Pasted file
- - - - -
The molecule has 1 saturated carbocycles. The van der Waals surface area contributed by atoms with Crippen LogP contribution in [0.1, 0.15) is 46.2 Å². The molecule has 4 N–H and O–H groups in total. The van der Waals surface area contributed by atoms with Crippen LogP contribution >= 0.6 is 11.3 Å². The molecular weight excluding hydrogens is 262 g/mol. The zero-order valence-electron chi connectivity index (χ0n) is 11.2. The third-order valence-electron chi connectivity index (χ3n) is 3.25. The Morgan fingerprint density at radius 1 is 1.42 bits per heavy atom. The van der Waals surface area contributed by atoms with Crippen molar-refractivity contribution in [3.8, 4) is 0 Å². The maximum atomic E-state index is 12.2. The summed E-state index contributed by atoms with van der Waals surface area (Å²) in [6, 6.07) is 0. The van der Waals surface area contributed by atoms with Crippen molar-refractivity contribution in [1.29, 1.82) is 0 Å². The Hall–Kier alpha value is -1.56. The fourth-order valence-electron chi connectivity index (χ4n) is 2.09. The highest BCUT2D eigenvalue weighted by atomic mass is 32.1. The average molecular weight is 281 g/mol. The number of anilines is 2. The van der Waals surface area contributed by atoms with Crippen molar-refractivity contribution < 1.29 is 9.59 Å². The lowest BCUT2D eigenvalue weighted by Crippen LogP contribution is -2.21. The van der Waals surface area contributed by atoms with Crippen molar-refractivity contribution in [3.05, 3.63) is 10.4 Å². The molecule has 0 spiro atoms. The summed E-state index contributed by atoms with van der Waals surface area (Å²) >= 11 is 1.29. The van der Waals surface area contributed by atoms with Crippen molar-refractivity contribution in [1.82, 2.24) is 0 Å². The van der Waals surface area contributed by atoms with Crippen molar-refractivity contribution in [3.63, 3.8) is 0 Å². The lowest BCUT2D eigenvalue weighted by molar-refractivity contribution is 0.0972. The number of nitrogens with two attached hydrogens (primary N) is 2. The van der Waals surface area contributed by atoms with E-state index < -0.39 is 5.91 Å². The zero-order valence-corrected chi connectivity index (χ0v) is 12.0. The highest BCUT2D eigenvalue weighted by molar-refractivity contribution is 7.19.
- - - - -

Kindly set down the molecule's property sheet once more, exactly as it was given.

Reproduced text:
The molecule has 1 saturated carbocycles. The van der Waals surface area contributed by atoms with Crippen LogP contribution in [0.1, 0.15) is 46.2 Å². The molecule has 4 N–H and O–H groups in total. The van der Waals surface area contributed by atoms with Crippen LogP contribution >= 0.6 is 11.3 Å². The molecular weight excluding hydrogens is 262 g/mol. The zero-order valence-electron chi connectivity index (χ0n) is 11.2. The third-order valence-electron chi connectivity index (χ3n) is 3.25. The Morgan fingerprint density at radius 1 is 1.42 bits per heavy atom. The van der Waals surface area contributed by atoms with Crippen molar-refractivity contribution in [3.8, 4) is 0 Å². The maximum atomic E-state index is 12.2. The summed E-state index contributed by atoms with van der Waals surface area (Å²) in [6, 6.07) is 0. The van der Waals surface area contributed by atoms with Crippen molar-refractivity contribution in [1.29, 1.82) is 0 Å². The Hall–Kier alpha value is -1.56. The fourth-order valence-electron chi connectivity index (χ4n) is 2.09. The highest BCUT2D eigenvalue weighted by atomic mass is 32.1. The average molecular weight is 281 g/mol. The number of anilines is 2. The van der Waals surface area contributed by atoms with Crippen molar-refractivity contribution < 1.29 is 9.59 Å². The lowest BCUT2D eigenvalue weighted by Crippen LogP contribution is -2.21. The van der Waals surface area contributed by atoms with Crippen molar-refractivity contribution in [3.05, 3.63) is 10.4 Å². The molecule has 0 spiro atoms. The summed E-state index contributed by atoms with van der Waals surface area (Å²) >= 11 is 1.29. The van der Waals surface area contributed by atoms with Crippen molar-refractivity contribution in [1.82, 2.24) is 0 Å². The van der Waals surface area contributed by atoms with Crippen molar-refractivity contribution in [3.63, 3.8) is 0 Å². The lowest BCUT2D eigenvalue weighted by molar-refractivity contribution is 0.0972. The number of nitrogens with two attached hydrogens (primary N) is 2. The van der Waals surface area contributed by atoms with E-state index < -0.39 is 5.91 Å². The zero-order valence-corrected chi connectivity index (χ0v) is 12.0. The highest BCUT2D eigenvalue weighted by molar-refractivity contribution is 7.19.